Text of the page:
Pentax K-3 review

Will the weatherproof K-3 be enough to tempt consumers away from Nikon and Canon?

Pentax K-3
The Pentax K-3 is set to take on the Nikon D7100 and Canon EOS 70D

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In general, we have been pleased with Pentax cameras before, so we were expecting more of the same thing from the K-3. This camera uses a Sony sensor, another company who we know to be producing excellent devices of late.

Happily, for the most part, we have not been disappointed by the images that the Pentax is capable of producing. Colours are bright and punchy, without showing too much saturation, giving a natural and vibrant look.

Removing the anti-aliasing filter leads to an increase in detail reproduction, and we're pleased to report that we haven't found any examples of moire patterning appearing in images. If this is proving to be a problem, you can switch the anti-aliasing simulator on, which might be useful if you're photographing or videoing a repeating pattern.

Pentax K-3

Generally, the K-3's metering system does a decent job to produce accurate exposures, but I found on a few occasions that some exposure compensation needed to be dialled in as the K-3's metering system has a tendency to underexpose slightly. Although this has the advantage of protecting the highlights, the foreground would be underexposed without intervention from the photographer.

Overall, the camera's automatic white balance system also does a good job, albeit erring slightly towards warmer tones when faced with artificial lighting conditions. If it's proving to be too much of a problem, you can switch to a more appropriate white balance setting, all of which do a good job.

Unfortunately, we found on several occasions unacceptable levels of chromatic aberration appearing on images. This is normally something that we associate with a lens, but it was more of an issue with the K-3 than it is with some other Pentax SLRs.

It could be seen in images captured both the 18-135mm lens and the 70mm f/2.8 macro optic, with and without chromatic aberration correction activated. Although very obviously noticeable when zooming in to 100%, it can also be seen slightly at normal printing and web sizes, and zooming in just a little reveals purple fringing in high contrast areas of the scene – not something we'd generally expect from a camera at this price point.

We were so concerned about this that we asked for a second sample of the camera to compare and found the same issue in both models, so we can only assume that this is a general problem with the camera. That said, if you're shooting lower contrast scenes, then there isn't a problem.

Noise reduction gains

At the lower end of the sensitivity scale (ISO 100-200), noise is barely visible at all. At ISO 400, noise does start to creep in, along with a small amount of image smoothing in some areas of the image, but this is only problematic when zooming in at 100%.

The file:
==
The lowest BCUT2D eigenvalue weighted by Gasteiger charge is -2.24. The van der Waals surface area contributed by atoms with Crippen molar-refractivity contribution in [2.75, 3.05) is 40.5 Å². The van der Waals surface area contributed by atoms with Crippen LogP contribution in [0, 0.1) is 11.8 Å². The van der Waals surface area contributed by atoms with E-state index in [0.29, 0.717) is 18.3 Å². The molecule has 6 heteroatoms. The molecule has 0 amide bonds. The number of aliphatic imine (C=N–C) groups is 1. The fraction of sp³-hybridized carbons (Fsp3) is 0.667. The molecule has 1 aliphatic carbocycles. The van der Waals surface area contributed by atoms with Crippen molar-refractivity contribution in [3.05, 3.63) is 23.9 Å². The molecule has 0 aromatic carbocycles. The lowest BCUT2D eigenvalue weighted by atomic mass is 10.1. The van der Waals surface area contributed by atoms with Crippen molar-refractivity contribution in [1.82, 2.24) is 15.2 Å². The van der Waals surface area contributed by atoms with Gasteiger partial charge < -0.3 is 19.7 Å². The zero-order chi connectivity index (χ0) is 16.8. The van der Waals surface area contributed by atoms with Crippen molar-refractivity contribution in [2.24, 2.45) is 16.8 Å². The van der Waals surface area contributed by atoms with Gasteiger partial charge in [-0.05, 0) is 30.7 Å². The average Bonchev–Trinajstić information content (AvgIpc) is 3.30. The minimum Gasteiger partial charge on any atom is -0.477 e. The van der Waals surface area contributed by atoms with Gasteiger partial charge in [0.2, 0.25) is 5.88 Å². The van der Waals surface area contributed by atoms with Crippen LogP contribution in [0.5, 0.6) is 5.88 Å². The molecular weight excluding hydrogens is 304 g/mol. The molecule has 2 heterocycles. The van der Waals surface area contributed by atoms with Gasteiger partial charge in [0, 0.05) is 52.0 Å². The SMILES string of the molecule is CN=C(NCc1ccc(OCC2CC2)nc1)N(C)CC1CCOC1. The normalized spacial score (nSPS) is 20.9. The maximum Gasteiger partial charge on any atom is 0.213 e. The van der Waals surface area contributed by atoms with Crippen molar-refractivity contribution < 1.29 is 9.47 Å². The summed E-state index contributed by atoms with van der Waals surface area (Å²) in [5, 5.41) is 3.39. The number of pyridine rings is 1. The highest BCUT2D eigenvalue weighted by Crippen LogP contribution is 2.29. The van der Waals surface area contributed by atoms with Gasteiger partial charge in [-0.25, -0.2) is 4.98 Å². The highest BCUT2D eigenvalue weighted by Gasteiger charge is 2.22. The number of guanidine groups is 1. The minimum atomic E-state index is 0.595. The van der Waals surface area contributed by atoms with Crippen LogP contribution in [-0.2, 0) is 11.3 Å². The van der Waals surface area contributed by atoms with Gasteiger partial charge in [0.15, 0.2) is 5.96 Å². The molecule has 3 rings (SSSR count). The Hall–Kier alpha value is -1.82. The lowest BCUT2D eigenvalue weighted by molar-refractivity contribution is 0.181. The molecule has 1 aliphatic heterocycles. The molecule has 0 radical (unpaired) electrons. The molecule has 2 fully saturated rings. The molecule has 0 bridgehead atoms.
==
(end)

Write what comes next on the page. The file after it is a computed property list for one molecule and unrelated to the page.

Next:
At ISO 800-1600, there is more noise displayed, but at normal printing sizes, it's difficult to see. Meanwhile, detail is kept well across the majority of the frame. If you look closely enough, you'll generally be able to find some areas of the image that have lost detail, but nothing out of the ordinary for a camera at this price point.

If you push the sensitivity towards the upper limit of the scale – ISO 3200, for instance – images are still more than usable, especially if you're using them at smaller printing or web sizes. Naturally, even more detail is lost, but it's a decent effect overall.

Pentax K-3

Autofocusing is quick and usually accurate, especially in good light. If the light dims, then the lens will focus around for a bit before locking onto focus. One thing we particularly noticed here is the noise that the 18-135mm lens makes. It's not exactly subtle, so if you're shooting somewhere quiet, then you'll probably stand out. This is an issue we've found with Pentax cameras / lenses before, so it's not particularly surprising to see it reoccurring here.

A number of built-in digital filters are included on the K-3. While it's nice to see these included on a DSLR, some of them leave a lot to be desired and will probably appeal to very few people. It's worth experimenting to see if you like them though.

Another problem here is that filters are shot in JPEG only, so you'll be stuck with whatever you shoot with if you decide you don't like it further down the line. What is perhaps better to use is Custom Images, which allow you to shoot in raw format and give you options including Monochrome and Cross Process – these can, as the name implies, be customised to your preferred setting too.

The K-3's screen has been treated to prevent reflections and glare, and overall it does well here. It's a shame not to have an articulating device though for further flexibility, such as you'd find on the Canon EOS 70D.

Amy Davies

Amy has been writing about cameras, photography and associated tech since 2009. Amy was once part of the photography testing team for Future Publishing working across TechRadar, Digital Camera, PhotoPlus, N Photo and Photography Week. For her photography, she has won awards and has been exhibited. She often partakes in unusual projects - including one intense year where she used a different camera every single day. Amy is currently the Features Editor at Amateur Photographer magazine, and in her increasingly little spare time works across a number of high-profile publications including Wired, Stuff, Digital Camera World, Expert Reviews, and just a little off-tangent, PetsRadar.